1789 New Nation Tribute Button, TRB 26
GWI 26 THE LIBERTY CAP ON A POLE WITH THE INAUGURAL YEAR: This button was Hand Engraved on a plain thin colonial copper planchet. The Size for GWI 26 is 34mm, and has a R-6 Rating. This is a flat one-piece button with a loop shank. The button’s pattern depicts a two-dimensional design of a Liberty Cap on a Pole, with the inaugural year, “1789” below. The year is etched in wide Arabic Style Numbers. For added artistry, the engraver etched small squiggly lines around the outside of the Pole, around the perimeter of the Liberty Cap, and inside of the 1789 Year Date.
Since a second specimen was claimed to be found, I can only surmise two possibilities. Another was fashioned for a friend, or at one point a steel die hub was cut and a limited number of them produced. The Liberty Cap on a Pole was probably one of the most inspiring images during colonial and post-colonial era in America. My historical research indicates that the Sons of Liberty used this symbolism in the early 1770’s. In a state official government capacity, the design was used on the paper notes for the state of Georgia, and then was later adopted by the Pennsylvania Council of Safety in 1776. This symbol was used on their official wax seal for various board declarations and ratifications when members would meet. One theory is that this button was probably worn by one of the members on the Committee of Safety in Philadelphia.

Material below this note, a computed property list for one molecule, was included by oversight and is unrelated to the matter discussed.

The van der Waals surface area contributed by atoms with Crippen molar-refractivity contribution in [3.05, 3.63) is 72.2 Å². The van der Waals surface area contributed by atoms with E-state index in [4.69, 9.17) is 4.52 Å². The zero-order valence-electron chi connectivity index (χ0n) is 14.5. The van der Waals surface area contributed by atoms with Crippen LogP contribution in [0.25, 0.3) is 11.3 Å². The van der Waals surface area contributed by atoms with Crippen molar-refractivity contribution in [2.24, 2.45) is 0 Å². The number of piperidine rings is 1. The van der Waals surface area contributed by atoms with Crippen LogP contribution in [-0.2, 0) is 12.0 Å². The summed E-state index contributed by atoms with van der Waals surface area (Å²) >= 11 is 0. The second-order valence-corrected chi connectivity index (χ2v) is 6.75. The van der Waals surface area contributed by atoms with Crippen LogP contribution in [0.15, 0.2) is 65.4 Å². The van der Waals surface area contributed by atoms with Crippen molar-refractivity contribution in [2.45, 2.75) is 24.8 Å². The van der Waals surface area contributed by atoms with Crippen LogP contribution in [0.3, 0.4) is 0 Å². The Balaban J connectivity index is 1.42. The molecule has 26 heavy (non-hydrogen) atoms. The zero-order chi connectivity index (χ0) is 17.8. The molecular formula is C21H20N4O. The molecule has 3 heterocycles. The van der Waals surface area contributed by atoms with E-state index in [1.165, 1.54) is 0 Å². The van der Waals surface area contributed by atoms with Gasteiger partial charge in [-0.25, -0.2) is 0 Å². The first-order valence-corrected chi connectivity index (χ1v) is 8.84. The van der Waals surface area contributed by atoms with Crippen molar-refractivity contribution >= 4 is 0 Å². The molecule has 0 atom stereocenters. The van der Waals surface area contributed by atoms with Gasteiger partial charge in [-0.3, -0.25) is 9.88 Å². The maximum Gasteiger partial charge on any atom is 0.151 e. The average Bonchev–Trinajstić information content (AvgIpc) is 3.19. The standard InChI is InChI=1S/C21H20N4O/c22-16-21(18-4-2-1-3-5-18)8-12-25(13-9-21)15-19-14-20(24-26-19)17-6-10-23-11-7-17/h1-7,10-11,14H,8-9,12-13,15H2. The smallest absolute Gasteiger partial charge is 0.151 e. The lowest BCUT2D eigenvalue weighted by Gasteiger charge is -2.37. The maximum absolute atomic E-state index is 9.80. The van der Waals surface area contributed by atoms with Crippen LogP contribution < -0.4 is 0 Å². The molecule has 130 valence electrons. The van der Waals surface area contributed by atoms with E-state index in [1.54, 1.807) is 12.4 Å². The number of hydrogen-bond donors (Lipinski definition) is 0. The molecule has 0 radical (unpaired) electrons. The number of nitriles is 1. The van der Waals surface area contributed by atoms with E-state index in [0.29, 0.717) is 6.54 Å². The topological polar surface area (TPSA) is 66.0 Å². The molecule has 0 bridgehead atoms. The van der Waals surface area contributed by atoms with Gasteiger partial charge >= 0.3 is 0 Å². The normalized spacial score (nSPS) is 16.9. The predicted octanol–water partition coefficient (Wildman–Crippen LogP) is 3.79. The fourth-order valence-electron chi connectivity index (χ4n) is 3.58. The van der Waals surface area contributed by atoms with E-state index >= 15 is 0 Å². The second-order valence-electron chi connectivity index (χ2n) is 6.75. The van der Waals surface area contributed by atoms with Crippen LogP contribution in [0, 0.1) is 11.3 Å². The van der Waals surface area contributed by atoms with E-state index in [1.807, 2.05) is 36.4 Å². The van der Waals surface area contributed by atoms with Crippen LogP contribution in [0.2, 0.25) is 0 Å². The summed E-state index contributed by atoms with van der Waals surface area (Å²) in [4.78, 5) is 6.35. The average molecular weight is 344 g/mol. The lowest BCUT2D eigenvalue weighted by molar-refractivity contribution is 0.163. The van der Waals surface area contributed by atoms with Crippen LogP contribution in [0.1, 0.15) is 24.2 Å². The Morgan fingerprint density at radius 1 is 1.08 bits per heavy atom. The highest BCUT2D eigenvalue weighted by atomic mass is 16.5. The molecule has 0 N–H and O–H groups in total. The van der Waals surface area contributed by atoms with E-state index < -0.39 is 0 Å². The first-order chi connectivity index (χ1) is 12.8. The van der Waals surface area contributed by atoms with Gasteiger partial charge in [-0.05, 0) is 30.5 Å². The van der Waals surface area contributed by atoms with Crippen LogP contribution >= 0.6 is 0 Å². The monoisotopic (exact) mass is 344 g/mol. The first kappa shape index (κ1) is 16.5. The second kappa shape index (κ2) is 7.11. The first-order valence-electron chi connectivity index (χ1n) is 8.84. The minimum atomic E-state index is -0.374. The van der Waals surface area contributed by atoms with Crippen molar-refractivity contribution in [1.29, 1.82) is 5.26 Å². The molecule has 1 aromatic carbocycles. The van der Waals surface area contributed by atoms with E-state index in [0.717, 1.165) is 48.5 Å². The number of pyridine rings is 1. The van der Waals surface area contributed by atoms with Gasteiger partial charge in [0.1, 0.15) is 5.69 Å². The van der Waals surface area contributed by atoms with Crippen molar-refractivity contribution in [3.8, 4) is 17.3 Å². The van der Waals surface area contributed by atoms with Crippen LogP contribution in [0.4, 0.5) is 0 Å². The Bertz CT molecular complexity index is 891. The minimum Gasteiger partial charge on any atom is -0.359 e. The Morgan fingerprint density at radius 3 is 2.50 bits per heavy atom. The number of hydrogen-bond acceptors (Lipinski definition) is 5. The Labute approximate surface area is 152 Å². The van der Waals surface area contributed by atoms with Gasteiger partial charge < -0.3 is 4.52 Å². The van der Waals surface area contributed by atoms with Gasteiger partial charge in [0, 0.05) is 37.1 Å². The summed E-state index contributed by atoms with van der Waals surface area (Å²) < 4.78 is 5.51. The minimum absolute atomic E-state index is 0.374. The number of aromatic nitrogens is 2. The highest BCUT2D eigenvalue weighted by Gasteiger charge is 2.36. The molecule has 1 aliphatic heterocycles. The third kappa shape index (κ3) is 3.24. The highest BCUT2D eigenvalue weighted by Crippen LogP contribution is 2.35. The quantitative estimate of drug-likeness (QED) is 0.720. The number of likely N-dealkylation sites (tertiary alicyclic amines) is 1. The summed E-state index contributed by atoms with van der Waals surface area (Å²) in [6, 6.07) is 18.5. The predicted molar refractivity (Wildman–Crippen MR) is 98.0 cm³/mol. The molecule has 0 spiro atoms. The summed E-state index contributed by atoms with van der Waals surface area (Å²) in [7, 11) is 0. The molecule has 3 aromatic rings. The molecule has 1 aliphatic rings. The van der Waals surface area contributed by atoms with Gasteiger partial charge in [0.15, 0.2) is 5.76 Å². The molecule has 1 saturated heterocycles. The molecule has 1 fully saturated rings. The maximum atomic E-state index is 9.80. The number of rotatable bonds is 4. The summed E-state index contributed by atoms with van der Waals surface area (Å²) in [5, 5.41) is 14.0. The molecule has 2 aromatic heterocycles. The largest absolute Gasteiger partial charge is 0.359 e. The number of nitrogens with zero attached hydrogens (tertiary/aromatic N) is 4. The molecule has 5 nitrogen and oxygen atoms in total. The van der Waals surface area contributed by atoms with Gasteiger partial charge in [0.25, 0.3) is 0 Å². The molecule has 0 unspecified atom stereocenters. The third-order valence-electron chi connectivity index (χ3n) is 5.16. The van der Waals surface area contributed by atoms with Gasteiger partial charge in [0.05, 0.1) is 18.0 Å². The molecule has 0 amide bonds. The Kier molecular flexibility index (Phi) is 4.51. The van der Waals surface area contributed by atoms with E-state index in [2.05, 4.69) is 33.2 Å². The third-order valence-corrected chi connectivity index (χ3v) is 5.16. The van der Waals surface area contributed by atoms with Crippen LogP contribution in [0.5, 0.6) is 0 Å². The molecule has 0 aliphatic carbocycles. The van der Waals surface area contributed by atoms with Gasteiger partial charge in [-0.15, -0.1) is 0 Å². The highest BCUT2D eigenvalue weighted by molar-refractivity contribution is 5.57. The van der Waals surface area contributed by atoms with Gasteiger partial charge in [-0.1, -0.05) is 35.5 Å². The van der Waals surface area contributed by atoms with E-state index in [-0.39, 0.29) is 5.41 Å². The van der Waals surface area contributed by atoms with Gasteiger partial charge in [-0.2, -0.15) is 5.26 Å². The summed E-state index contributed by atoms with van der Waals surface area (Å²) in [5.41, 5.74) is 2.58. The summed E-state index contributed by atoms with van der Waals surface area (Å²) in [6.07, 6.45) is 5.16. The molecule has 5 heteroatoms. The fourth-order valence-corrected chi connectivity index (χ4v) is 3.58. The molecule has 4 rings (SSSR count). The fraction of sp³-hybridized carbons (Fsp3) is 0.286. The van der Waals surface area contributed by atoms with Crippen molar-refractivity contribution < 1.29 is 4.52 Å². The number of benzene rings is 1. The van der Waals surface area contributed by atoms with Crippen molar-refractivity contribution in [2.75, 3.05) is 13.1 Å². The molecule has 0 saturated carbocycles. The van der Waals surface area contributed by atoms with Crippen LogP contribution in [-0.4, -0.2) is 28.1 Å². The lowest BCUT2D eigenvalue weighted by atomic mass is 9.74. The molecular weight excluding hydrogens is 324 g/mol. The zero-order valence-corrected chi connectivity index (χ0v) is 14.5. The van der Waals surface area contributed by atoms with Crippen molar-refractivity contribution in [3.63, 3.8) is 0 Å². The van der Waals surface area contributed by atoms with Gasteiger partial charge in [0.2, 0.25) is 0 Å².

~ Celebrating America as A New Nation ~
I believe that researchers and button collectors in the past have mistakenly attributed National Tribute buttons as a George Washington Inaugural Buttons that pays tribute to George Washington as being our 1st President. I believe this to be incorrect by my predecessors. It is my theory that GWI 26 was attributed to our New Nation celebrating the unification of the states under a new federal government. The button not only celebrates the country’s 1st birthday, but as a new nation that will start to operate under a state ratified Constitution instead of separate states operating under the post-Revolutionary War articles confederation. This will also be the 1st time the Senate convened as a unified body under a newly created federal government. There is nothing tributary toward President Washington, and the intent of the button’s depiction by using a form of the Great Seal of the United States should justify my conclusion alone. If one becomes a student of history such as myself, he will easily be able to identify other manufactured patriotic products of this time frame that use a form the Great Seal of the United States as a celebratory sales item that honor our country. I believe National Tribute buttons were sold along side of George Washington Inaugural Buttons, or sold within the same time frame. I do value National Tribute buttons just as high as GWI buttons, and attribute their rarity to a much higher degree because of their scarcity. -Robert J. Silverstein
*One of the two known buttons is currently in the Mint Collection, which resides in the Smithsonian Institution in Washington D.C. ~ In addition to the Cobb Specimen, Helen Richmond found one in Florida.-Robert J. Silverstein